Mit einem nahezu serienmäßigen C 300 d 4MATIC hat Mercedes-Benz beim legendären Pikes-Peak-Bergrennen in den USA einen neuen Rekord für Diesel-Fahrzeuge erzielt Mercedes-Benz has set a new record for diesel cars in the legendary Pikes Peak hill-climb race in the USA with a virtually series-production C 300 d 4MATIC

Stuttgart/Colorado Springs.  Mercedes-Benz has set a new record for the diesels in the legendary Pikes Peak hill-climb race with a near-production C 300 d 4MATIC: Test driver Uwe Nittel completed the 19.99 km long route which includes more than150 bends at a range in altitude of nearly 1400 metres in just 11.37 minutes.

“With extensive simulation measures, gruelling durability road tests and exhaustive trial driving at test sites all over the world, Mercedes-Benz’s testing programme is undoubtedly one of the most rigorous in the automotive branch,” says
Prof. Dr Thomas Weber, member of the board of management of Daimler AG, responsible for Group Research and Mercedes-Benz Cars Development.

“Pikes Peak raised the crossbar still further. And the virtually series-production C 300 d 4MATIC demonstrated in this test that sporty performance and clean exhaust technology go together perfectly.”

The test drive at Pikes Peak also demonstrated how well Mercedes-Benz diesel powertrains are adapted to the special requirements of the US market, which include extreme climatic conditions.

The course’s numerous switchbacks put the suspension and the 4MATIC powertrain through their paces when accelerating out of the bends.

Another challenge for the diesel engine was the thin mountain air – the finishing point is an impressive 4301 metres above sea level.

Test driver Uwe Nittel, 46, reports: “Shoving a series diesel saloon with automatic transmission up Pikes Peak sounds like a crazy idea, put it was a lot of fun. And it showed that all the prejudices regarding diesel vehicles are well out of time.”

Nittel comes from rallying: numerous victories in national championships and the rally world championship culminated in the vice world champion’s title in group N (1996). In 2011 he belonged to the team that won the FIA truck racing European championship.

The 150 kW (204 hp) C 300 d 4MATIC (in Europe known as 250 d) fitted with a 7G-TRONIC PLUS automatic transmission competed in the hill-climb race in largely series-production configuration.

As is customary for a racing car, the interior was cleared out. The modifications included the safety measures required by the regulations, such as a roll-over cage, racing tank, fire extinguishing system, enhanced brakes and ultra-high-performance tyres (UHP).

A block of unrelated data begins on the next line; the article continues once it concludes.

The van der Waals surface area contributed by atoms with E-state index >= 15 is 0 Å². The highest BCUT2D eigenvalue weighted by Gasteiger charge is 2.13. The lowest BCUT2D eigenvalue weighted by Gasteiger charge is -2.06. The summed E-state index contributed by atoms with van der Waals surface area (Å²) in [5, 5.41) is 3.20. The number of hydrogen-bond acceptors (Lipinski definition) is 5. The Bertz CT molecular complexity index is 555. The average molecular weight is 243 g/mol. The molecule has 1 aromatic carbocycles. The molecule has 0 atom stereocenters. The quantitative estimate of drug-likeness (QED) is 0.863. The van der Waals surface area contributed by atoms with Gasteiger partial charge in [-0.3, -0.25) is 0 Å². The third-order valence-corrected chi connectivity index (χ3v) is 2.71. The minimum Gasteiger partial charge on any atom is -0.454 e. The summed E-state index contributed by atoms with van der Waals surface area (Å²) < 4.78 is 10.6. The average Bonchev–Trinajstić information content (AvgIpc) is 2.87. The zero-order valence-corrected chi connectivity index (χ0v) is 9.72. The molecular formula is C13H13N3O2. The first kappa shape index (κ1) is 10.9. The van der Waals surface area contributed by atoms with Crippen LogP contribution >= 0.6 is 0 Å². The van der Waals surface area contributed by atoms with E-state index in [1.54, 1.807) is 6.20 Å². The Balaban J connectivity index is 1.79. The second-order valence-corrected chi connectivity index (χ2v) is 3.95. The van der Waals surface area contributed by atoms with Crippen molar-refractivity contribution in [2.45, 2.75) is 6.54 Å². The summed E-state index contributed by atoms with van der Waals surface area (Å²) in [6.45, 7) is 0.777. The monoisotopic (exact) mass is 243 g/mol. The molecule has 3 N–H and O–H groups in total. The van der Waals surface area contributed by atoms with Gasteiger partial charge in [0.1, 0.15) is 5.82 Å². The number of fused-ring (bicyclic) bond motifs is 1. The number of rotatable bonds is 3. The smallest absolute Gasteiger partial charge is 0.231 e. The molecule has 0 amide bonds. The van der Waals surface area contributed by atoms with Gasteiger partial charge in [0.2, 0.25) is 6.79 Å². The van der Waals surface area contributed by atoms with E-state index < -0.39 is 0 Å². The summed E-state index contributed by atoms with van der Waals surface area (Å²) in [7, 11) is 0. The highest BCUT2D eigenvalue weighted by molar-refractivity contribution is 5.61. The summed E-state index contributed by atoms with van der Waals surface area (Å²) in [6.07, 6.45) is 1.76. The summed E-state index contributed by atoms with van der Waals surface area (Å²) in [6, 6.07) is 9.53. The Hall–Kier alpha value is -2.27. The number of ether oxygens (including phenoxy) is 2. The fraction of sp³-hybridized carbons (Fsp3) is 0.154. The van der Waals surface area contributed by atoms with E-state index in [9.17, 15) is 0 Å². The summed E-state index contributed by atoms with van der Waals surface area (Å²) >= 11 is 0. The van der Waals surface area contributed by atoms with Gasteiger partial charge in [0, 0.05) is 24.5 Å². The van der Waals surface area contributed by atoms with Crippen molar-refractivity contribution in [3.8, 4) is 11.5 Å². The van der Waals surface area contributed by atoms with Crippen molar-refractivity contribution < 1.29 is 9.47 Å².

The environment-friendly engine technology remained completely unchanged. Thanks to the highly effective emission control system, the C 300 d is the first diesel model to undercut the American ULEV 70 emissions limits, which are among the strictest in the world.

The engine technology: clean and economical

The C 300 d is powered by a four-cylinder diesel engine with fourth-generation common rail direct injection featuring piezo injectors, two-stage turbocharging and exhaust gas recirculation.

A highly sensitive engine control system responds precisely to the most diverse operating conditions, thereby optimising the combustion processes.

The emission control system incorporates a close-coupled electrically heated oxidation catalytic converter and a diesel particulate filter which is located in the area of the bulkhead. This shortens the regeneration times.

The core of the emission control system takes the form of an SCR (Selective Catalytic Reduction) catalytic converter, with an “AdBlue®” injector connected upstream. “AdBlue®” is a synthetic aqueous urea solution which causes the nitrogen oxides (NOx) to be reduced to harmless nitrogen in the SCR catalytic converters.

Monitoring and diagnosis of the complex exhaust gas aftertreatment processes are performed by various sensors, including a differential pressure sensor, a lambda sensor, NOx and temperature sensors.

The hill-climb race: legendary and gruelling

156 bends and a difference in altitude of 1439 metres over a distance of just under 20 kilometres – the “Broadmoor Pikes Peak International Hill Climb” (PPIHC) in the US state of Colorado is arguably the most spectacular and demanding hill-climb race in the world.

The uphill gradient averages seven percent. The epithet “Race to the clouds” derives from the alpine topography: The race begins at an ample altitude of 2862 metres, and the finishing point at the summit of Pikes Peak in the Rocky Mountains is no less than 4301 metres above sea level. The entire route has been asphalted since 2011.

PPIHC is one of the very oldest motorsport events:Races for automobiles and motorcycles have been held here since 1916, and this year’s event was the 93rd in the course’s history.

The best-known winners include the American Bobby Unser, who won the hill-climb race 13 times in all, Indycar drivers Mario Andretti (1969) and Rick Mears (1976) and rally drivers Michèle Mouton (1984, 1985), Walter Röhrl (1987), Ari Vatanen (1988) and Sebastien Loeb (2013).

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